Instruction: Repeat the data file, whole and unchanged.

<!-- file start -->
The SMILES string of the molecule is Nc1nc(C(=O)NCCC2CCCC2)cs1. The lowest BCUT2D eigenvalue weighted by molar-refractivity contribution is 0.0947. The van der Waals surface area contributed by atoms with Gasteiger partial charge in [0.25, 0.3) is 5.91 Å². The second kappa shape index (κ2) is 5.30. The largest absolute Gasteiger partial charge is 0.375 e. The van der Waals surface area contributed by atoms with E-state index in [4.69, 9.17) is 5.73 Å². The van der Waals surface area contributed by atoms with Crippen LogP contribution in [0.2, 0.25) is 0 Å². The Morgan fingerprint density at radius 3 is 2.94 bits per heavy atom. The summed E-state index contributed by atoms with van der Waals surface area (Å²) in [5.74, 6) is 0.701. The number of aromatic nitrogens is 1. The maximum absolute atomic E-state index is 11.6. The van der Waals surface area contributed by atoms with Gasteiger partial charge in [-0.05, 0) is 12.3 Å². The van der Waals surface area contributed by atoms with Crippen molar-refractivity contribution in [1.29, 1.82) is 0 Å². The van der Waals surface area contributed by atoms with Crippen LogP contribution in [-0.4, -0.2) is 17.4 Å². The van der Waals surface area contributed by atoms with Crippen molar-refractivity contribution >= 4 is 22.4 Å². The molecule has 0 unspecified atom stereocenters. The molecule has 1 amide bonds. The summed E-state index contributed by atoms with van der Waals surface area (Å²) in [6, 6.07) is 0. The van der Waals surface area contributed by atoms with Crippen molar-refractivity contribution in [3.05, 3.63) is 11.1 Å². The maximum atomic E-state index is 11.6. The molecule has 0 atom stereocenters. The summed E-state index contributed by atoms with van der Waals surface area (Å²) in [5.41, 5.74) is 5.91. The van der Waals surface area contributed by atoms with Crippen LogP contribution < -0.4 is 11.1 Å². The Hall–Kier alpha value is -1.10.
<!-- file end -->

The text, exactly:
The SMILES string of the molecule is Nc1nc(C(=O)NCCC2CCCC2)cs1. The lowest BCUT2D eigenvalue weighted by molar-refractivity contribution is 0.0947. The van der Waals surface area contributed by atoms with Gasteiger partial charge in [0.25, 0.3) is 5.91 Å². The second kappa shape index (κ2) is 5.30. The largest absolute Gasteiger partial charge is 0.375 e. The van der Waals surface area contributed by atoms with E-state index in [4.69, 9.17) is 5.73 Å². The van der Waals surface area contributed by atoms with Crippen LogP contribution in [0.2, 0.25) is 0 Å². The Morgan fingerprint density at radius 3 is 2.94 bits per heavy atom. The summed E-state index contributed by atoms with van der Waals surface area (Å²) in [5.74, 6) is 0.701. The number of aromatic nitrogens is 1. The maximum absolute atomic E-state index is 11.6. The van der Waals surface area contributed by atoms with Gasteiger partial charge in [-0.05, 0) is 12.3 Å². The van der Waals surface area contributed by atoms with Crippen molar-refractivity contribution in [1.29, 1.82) is 0 Å². The van der Waals surface area contributed by atoms with Crippen LogP contribution in [-0.4, -0.2) is 17.4 Å². The van der Waals surface area contributed by atoms with Crippen molar-refractivity contribution >= 4 is 22.4 Å². The molecule has 0 unspecified atom stereocenters. The molecule has 1 amide bonds. The summed E-state index contributed by atoms with van der Waals surface area (Å²) in [6, 6.07) is 0. The van der Waals surface area contributed by atoms with Crippen molar-refractivity contribution in [3.05, 3.63) is 11.1 Å². The maximum atomic E-state index is 11.6. The molecule has 0 atom stereocenters. The summed E-state index contributed by atoms with van der Waals surface area (Å²) in [5.41, 5.74) is 5.91. The van der Waals surface area contributed by atoms with Crippen LogP contribution < -0.4 is 11.1 Å². The Hall–Kier alpha value is -1.10.